Types of Eating Disorders

There are many types of eating disorders that stem from the top three eating disorders: anorexia nervosa, bulimia nervosa and binge eating. These other types of eating disorders are more specific cases of these three types of eating disorders. Read on to learn more.

The three types of eating disorders, bulimia, anorexia and binge eating have all progressed into more specific categories of different types of eating disorders. This is because many who suffer from an eating disorder may have more specific symptoms or a mixture of symptoms that span more than one of the types of eating disorders. For now, let's stick with the basics. The top three types of eating disorders include:

Anorexia Nervosa:

Anorexia is actually a Greek term from lack of appetite. This eating disorder is generally categorized by low body weight and a distorted body image. The sufferer usually has an obsessive fear of gaining weight and tracks drastic measures like starvation, excessive exercise and sometimes purging themselves in order to continually lose weight and avoid gaining it. Anorexia begins with emotional problems and low self esteem. Like  with most cases of eating disorders, counseling and therapy are often required to help treat anorexia. Typically young women are most likely to be affected by anorexia, however there are men who also struggle with the disorder as well. If left untreated, anorexia has a 20 percent chance of being fatal to the person who struggles with anorexia.

Bulimia Nervosa: 

Bulimia often has the characteristics of the person not eating very much, but then suddenly eating a lot of food all at once in a practice called binging. They then purge the food they have just eaten by forcing themselves to throw up because they fear gaining weight after binging all of their food, which tends to be fatty and unhealthy foods. Those who have bulimia are also notorious for abusing laxatives that speed up the movement of food through the body leading to a bowel movement so the food has less time to digest in the body. Like those with anorexia, those who suffer from bulimia also tend to exercise a lot and eat very little except for when they are binging. Many will also take water pills to help rid themselves o added water weight. Counseling and intense therapy is also recommended for treatment for those with bulimia with the survival rate being about 80 percent for those who do seek treatment. 

Binge Eating Disorder:

While binge eating is in many ways the opposite of anorexia and bulimia it is still considered to be a very serious eating disorder. Those who have problems with binge eating are characterized as being a person who eats uncontrollably and eats beyond the point of feeling comfortably full. There generally is no purging involved like in bulimia, but the person may fast or starve themselves in between binging episodes. The idea is that those who suffer from binge eating will restrict themselves to the point of starvation; a process that results in binge eating because they are so hungry from starvation. Like the other types of eating disorders, the best way to treat binge eating is through counseling and therapy. Severe health effects ranging from obesity to other related problems with digestion, heart disease and clogged arteries can result from binge eating. Signs of binge eating include feeling the eating is out of control, eating more than is usual for someone your size, eating a lot even when you are not hungry, being embarrassed by the amount of food eating, feeling disgusted or depressed and guilty about overeating, spending more money on food than in necessary.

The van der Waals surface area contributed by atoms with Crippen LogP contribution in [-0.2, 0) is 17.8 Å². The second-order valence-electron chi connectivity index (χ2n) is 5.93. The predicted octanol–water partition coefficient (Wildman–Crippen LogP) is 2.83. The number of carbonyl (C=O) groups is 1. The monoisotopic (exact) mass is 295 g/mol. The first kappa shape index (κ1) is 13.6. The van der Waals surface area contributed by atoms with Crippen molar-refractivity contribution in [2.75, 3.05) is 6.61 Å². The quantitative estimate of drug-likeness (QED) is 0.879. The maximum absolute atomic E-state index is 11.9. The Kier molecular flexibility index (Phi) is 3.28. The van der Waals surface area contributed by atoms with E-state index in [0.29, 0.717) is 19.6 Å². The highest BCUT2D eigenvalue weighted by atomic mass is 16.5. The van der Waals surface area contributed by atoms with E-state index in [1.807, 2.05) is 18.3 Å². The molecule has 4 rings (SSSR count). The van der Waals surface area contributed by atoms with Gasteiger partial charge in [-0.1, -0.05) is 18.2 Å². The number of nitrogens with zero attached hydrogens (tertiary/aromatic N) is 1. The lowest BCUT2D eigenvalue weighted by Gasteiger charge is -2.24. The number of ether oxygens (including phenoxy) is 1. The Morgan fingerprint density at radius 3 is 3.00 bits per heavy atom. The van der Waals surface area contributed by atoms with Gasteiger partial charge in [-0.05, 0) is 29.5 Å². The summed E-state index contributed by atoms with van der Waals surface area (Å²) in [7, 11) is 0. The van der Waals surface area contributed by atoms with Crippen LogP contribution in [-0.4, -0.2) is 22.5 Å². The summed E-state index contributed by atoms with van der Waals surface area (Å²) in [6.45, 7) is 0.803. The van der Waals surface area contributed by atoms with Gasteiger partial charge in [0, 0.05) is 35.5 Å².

There are other types of eating disorders that have stemmed from these original three. Other types of eating disorders include: 

  • Anorexia Athletica, this occurs when a person no longer enjoys exercise but pushes themselves to over exercise in spite of those feelings. This type of eating disorder is more than just a behavior disorder and often includes starvation and frequent fasting. Other characteristics of someone with anorexia athletica is when the person is obsessive about working out, defines their self-worth in terms of performance and accomplishment and pushes to work out even if they are injured, sick or have little energy.
  • Night eating is another form of binge eating, but the person may choose to only participate in over eating activities during the night as a way to hide their disorder. They might also be more prone to experience feelings of depression at night and turn to binging at night as a means of escape from their emotional issues. 
  • Orthoexia is a rarer type of eating disorder, but mostly occurs when a person is obsessive about eating the "right" types of foods meaning they will only eat the most pure and unprocessed foods as possible. While there are plenty of people out there who strive to eat organically as possible, orthorexia becomes a problem when this desire gets taken to an obsessive level. 

Unfortunately less than 20 percent of those who suffer from eating disorders are likely to seek professional help or treatment. That is why it is important to look for the symptoms of these diseases in loved ones or friends that might potentially have issues with an eating disorder. If someone you know is exhibiting symptoms of having an eating disorder, encourage them to get help as soon as possible. There are many serious health-related conditions that can result from not eating right and are especially severe in those who have extreme issues like eating disorders. 

Source: eatingdisordersonline.com

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